Wednesday, March 09, 2005

Money and Medicine

The company behind Senate Majority Leader Bill Frist's (R-TN) family fortune could profit from a bill the Senate Finance Committee's writing.

HCA, Inc has lobbied Congress to limit the growth of speciality hospitals. And the Committee's taking up the idea. HCA claims new hospitals draw away high-dollar heart and surgery patients needed for other hospitals to subsidize unprofitable services -- things like emergency rooms.

A Family History

Senate Majority Leader Frist's father and brother founded HCA. His brother served as CEO until 1993 and still sits on its board of directors. HCA is now the nation's largest for-profit hospital chain. New speciality hospitals mean competition for the 190 full servise hospitals HCA owns. And even though it's in a blind trust, Sen Frist owns $26 million in HCA stock.

Lopsided Lobbying

Opponents of the limits spent a combined total of $440,000 last year lobbying for their position.

On the other side, the Federation of American Hospitals represents HCA and other general hosptials. They spent $7 million lobbying in the first half of 2004 (the most recent numbers available). -- which tracks lobbyist spending -- ranks them as 10th in spending among everyone lobbying Congress. That's pretty high up the food chain.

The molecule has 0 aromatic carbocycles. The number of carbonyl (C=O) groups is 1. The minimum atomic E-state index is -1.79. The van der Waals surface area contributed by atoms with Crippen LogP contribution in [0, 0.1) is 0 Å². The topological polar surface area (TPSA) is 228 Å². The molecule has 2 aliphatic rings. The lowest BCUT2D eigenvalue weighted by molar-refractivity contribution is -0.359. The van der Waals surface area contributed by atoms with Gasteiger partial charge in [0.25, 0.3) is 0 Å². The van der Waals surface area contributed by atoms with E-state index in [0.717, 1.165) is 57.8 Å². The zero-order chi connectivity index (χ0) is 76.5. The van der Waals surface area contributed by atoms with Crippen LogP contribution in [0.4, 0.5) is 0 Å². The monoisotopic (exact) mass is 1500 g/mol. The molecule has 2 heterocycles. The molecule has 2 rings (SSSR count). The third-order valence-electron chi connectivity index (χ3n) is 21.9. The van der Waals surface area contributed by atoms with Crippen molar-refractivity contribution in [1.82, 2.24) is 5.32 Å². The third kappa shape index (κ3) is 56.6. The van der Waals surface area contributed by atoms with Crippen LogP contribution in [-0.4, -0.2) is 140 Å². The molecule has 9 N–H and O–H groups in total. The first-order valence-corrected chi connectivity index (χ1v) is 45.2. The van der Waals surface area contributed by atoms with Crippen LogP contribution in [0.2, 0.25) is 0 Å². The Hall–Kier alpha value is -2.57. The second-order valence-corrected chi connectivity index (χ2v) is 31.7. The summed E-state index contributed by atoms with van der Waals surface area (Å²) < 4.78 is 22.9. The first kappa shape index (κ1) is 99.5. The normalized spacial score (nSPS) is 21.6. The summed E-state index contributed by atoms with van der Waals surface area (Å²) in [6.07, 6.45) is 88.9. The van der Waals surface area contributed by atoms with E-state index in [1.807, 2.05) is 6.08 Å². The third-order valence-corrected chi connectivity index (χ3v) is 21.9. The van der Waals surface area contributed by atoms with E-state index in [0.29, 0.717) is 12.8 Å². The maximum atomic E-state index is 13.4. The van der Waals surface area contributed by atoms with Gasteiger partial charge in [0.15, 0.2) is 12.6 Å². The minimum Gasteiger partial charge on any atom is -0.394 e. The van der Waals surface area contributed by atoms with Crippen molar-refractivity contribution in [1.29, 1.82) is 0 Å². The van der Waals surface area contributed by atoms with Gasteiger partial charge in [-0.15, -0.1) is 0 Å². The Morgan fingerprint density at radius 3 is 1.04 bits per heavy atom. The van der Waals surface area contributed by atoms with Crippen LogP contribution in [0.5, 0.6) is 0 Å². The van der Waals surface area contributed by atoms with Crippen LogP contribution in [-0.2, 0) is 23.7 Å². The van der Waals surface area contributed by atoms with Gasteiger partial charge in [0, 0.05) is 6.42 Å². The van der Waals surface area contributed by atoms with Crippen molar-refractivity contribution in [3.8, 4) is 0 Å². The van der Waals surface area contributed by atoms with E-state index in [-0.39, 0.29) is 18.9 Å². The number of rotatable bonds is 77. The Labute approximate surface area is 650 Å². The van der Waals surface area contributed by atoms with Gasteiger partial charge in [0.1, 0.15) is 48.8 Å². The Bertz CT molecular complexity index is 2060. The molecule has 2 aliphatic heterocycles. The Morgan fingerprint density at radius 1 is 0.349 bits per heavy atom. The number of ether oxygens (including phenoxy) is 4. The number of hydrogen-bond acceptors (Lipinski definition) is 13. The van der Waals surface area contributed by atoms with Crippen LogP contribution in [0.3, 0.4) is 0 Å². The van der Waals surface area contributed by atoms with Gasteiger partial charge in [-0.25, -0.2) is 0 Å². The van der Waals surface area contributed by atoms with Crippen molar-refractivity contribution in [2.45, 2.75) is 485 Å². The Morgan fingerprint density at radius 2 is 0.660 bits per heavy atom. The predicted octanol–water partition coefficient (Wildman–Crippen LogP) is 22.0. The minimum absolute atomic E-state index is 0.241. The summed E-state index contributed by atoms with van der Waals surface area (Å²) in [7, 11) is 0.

On top of that, they've hired 16 additional lobbyists. Among them is Anne Phelps. She's a former aide to Sen Frist.

Medicine & Money

The bill would limit growth by changing the way Medicare pays hospitals. But the speciality hospitals say they have a 16% lower mortality rate in-hospital than general hospitals -- largely because they specialize in one kind of treatment. They also claim to cut hospital stays by more than a day on average.

But even if those claims aren't skewed by the specialty hospitals' lobbyists, you don't have to be a brain surgeon to figure out how Washington is likely to come down on a battle between your health -- and special interests' money. (The Tennessean)

[Crossposted at]

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